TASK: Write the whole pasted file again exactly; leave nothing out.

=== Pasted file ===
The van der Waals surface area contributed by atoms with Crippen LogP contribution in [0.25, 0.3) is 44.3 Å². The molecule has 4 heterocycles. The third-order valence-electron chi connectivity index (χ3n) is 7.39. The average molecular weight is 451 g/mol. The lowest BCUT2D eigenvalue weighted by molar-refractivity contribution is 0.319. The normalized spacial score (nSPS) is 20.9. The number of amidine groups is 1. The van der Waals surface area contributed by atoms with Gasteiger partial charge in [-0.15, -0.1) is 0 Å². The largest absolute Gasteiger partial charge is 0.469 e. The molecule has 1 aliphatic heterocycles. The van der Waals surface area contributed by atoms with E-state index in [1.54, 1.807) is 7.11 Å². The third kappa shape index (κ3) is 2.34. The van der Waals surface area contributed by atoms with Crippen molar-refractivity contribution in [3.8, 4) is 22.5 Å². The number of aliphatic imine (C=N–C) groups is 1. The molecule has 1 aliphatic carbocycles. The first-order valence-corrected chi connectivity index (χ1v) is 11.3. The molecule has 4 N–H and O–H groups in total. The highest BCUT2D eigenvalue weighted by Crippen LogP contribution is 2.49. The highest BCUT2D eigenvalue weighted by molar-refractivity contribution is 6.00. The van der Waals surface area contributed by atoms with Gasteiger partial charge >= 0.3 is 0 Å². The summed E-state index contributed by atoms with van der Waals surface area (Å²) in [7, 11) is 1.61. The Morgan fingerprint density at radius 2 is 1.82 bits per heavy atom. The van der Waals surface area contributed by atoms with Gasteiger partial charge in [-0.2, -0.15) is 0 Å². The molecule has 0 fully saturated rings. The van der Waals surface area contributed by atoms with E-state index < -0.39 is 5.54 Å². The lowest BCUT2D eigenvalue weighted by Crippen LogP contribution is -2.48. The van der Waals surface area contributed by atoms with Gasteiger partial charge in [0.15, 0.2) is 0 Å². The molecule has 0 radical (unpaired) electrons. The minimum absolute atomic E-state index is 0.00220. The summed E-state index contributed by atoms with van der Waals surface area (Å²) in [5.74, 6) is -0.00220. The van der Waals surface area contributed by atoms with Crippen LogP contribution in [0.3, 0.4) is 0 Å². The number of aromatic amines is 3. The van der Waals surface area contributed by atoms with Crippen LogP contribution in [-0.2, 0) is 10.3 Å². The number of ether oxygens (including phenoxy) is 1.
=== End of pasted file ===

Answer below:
The van der Waals surface area contributed by atoms with Crippen LogP contribution in [0.25, 0.3) is 44.3 Å². The molecule has 4 heterocycles. The third-order valence-electron chi connectivity index (χ3n) is 7.39. The average molecular weight is 451 g/mol. The lowest BCUT2D eigenvalue weighted by molar-refractivity contribution is 0.319. The normalized spacial score (nSPS) is 20.9. The number of amidine groups is 1. The van der Waals surface area contributed by atoms with Gasteiger partial charge in [-0.15, -0.1) is 0 Å². The largest absolute Gasteiger partial charge is 0.469 e. The molecule has 1 aliphatic heterocycles. The van der Waals surface area contributed by atoms with E-state index in [1.54, 1.807) is 7.11 Å². The third kappa shape index (κ3) is 2.34. The van der Waals surface area contributed by atoms with Crippen molar-refractivity contribution in [3.8, 4) is 22.5 Å². The number of aliphatic imine (C=N–C) groups is 1. The molecule has 1 aliphatic carbocycles. The first-order valence-corrected chi connectivity index (χ1v) is 11.3. The molecule has 4 N–H and O–H groups in total. The highest BCUT2D eigenvalue weighted by Crippen LogP contribution is 2.49. The highest BCUT2D eigenvalue weighted by molar-refractivity contribution is 6.00. The van der Waals surface area contributed by atoms with Gasteiger partial charge >= 0.3 is 0 Å². The summed E-state index contributed by atoms with van der Waals surface area (Å²) in [7, 11) is 1.61. The Morgan fingerprint density at radius 2 is 1.82 bits per heavy atom. The van der Waals surface area contributed by atoms with Gasteiger partial charge in [-0.2, -0.15) is 0 Å². The molecule has 0 fully saturated rings. The van der Waals surface area contributed by atoms with E-state index < -0.39 is 5.54 Å². The lowest BCUT2D eigenvalue weighted by Crippen LogP contribution is -2.48. The van der Waals surface area contributed by atoms with Gasteiger partial charge in [0.15, 0.2) is 0 Å². The molecule has 0 radical (unpaired) electrons. The minimum absolute atomic E-state index is 0.00220. The summed E-state index contributed by atoms with van der Waals surface area (Å²) in [5.74, 6) is -0.00220. The van der Waals surface area contributed by atoms with Crippen LogP contribution in [0.3, 0.4) is 0 Å². The number of aromatic amines is 3. The van der Waals surface area contributed by atoms with Crippen LogP contribution in [-0.2, 0) is 10.3 Å². The number of ether oxygens (including phenoxy) is 1.